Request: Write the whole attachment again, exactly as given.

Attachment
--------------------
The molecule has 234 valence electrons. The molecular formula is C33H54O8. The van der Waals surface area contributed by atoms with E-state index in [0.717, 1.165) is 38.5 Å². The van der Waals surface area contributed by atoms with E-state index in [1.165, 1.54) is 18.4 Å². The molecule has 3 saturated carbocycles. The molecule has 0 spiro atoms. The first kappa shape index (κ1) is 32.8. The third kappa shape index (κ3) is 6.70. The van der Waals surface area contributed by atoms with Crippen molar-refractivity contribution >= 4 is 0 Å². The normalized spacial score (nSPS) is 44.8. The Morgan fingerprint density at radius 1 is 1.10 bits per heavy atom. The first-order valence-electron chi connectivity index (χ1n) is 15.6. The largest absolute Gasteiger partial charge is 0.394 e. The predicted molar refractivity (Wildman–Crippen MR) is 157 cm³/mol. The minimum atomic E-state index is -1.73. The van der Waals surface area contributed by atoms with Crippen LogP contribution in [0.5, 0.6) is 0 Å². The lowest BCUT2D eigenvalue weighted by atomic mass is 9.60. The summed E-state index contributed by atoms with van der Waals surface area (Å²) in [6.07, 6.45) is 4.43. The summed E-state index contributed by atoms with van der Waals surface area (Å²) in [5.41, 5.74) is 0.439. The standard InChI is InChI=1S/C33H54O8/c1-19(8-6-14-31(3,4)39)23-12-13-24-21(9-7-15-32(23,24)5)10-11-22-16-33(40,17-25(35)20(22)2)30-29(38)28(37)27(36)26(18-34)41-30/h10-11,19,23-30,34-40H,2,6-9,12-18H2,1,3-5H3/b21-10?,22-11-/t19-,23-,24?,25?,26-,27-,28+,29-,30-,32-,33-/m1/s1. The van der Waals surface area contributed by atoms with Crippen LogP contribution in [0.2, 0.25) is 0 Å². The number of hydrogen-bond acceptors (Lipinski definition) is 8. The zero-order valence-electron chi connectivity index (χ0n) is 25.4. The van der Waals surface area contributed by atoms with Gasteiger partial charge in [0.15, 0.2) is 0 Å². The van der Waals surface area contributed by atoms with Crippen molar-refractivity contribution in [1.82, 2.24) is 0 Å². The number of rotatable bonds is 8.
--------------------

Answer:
The molecule has 234 valence electrons. The molecular formula is C33H54O8. The van der Waals surface area contributed by atoms with E-state index in [0.717, 1.165) is 38.5 Å². The van der Waals surface area contributed by atoms with E-state index in [1.165, 1.54) is 18.4 Å². The molecule has 3 saturated carbocycles. The molecule has 0 spiro atoms. The first kappa shape index (κ1) is 32.8. The third kappa shape index (κ3) is 6.70. The van der Waals surface area contributed by atoms with Crippen molar-refractivity contribution >= 4 is 0 Å². The normalized spacial score (nSPS) is 44.8. The Morgan fingerprint density at radius 1 is 1.10 bits per heavy atom. The first-order valence-electron chi connectivity index (χ1n) is 15.6. The largest absolute Gasteiger partial charge is 0.394 e. The predicted molar refractivity (Wildman–Crippen MR) is 157 cm³/mol. The minimum atomic E-state index is -1.73. The van der Waals surface area contributed by atoms with Crippen LogP contribution in [0.5, 0.6) is 0 Å². The lowest BCUT2D eigenvalue weighted by atomic mass is 9.60. The summed E-state index contributed by atoms with van der Waals surface area (Å²) in [6.07, 6.45) is 4.43. The summed E-state index contributed by atoms with van der Waals surface area (Å²) in [5.41, 5.74) is 0.439. The standard InChI is InChI=1S/C33H54O8/c1-19(8-6-14-31(3,4)39)23-12-13-24-21(9-7-15-32(23,24)5)10-11-22-16-33(40,17-25(35)20(22)2)30-29(38)28(37)27(36)26(18-34)41-30/h10-11,19,23-30,34-40H,2,6-9,12-18H2,1,3-5H3/b21-10?,22-11-/t19-,23-,24?,25?,26-,27-,28+,29-,30-,32-,33-/m1/s1. The van der Waals surface area contributed by atoms with Crippen LogP contribution in [0.2, 0.25) is 0 Å². The number of hydrogen-bond acceptors (Lipinski definition) is 8. The zero-order valence-electron chi connectivity index (χ0n) is 25.4. The van der Waals surface area contributed by atoms with Gasteiger partial charge in [0.15, 0.2) is 0 Å². The van der Waals surface area contributed by atoms with Crippen molar-refractivity contribution in [1.82, 2.24) is 0 Å². The number of rotatable bonds is 8.